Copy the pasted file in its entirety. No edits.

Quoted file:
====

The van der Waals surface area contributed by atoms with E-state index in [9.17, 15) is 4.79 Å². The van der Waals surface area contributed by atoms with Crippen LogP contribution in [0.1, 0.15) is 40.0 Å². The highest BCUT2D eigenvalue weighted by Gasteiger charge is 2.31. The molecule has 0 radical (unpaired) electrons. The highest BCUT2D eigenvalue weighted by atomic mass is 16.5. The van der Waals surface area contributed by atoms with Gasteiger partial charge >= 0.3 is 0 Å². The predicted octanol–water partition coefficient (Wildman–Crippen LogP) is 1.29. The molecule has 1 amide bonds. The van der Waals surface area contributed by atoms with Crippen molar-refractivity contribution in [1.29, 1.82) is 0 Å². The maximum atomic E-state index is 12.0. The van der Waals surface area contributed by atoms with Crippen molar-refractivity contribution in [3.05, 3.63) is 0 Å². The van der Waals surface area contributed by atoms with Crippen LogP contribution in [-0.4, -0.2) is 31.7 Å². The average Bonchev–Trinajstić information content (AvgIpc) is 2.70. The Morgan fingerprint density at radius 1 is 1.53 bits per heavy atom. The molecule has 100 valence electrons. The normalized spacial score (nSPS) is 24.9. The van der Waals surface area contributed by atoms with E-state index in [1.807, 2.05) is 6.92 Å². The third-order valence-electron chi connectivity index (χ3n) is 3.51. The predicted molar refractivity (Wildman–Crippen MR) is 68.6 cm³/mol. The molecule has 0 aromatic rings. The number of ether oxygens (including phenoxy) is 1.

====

The van der Waals surface area contributed by atoms with E-state index in [9.17, 15) is 4.79 Å². The van der Waals surface area contributed by atoms with Crippen LogP contribution in [0.1, 0.15) is 40.0 Å². The highest BCUT2D eigenvalue weighted by Gasteiger charge is 2.31. The molecule has 0 radical (unpaired) electrons. The highest BCUT2D eigenvalue weighted by atomic mass is 16.5. The van der Waals surface area contributed by atoms with Gasteiger partial charge >= 0.3 is 0 Å². The predicted octanol–water partition coefficient (Wildman–Crippen LogP) is 1.29. The molecule has 1 amide bonds. The van der Waals surface area contributed by atoms with Crippen molar-refractivity contribution in [1.29, 1.82) is 0 Å². The maximum atomic E-state index is 12.0. The van der Waals surface area contributed by atoms with Crippen molar-refractivity contribution in [3.05, 3.63) is 0 Å². The van der Waals surface area contributed by atoms with Crippen LogP contribution in [-0.4, -0.2) is 31.7 Å². The average Bonchev–Trinajstić information content (AvgIpc) is 2.70. The Morgan fingerprint density at radius 1 is 1.53 bits per heavy atom. The molecule has 100 valence electrons. The normalized spacial score (nSPS) is 24.9. The van der Waals surface area contributed by atoms with E-state index in [1.807, 2.05) is 6.92 Å². The third-order valence-electron chi connectivity index (χ3n) is 3.51. The predicted molar refractivity (Wildman–Crippen MR) is 68.6 cm³/mol. The molecule has 0 aromatic rings. The number of ether oxygens (including phenoxy) is 1.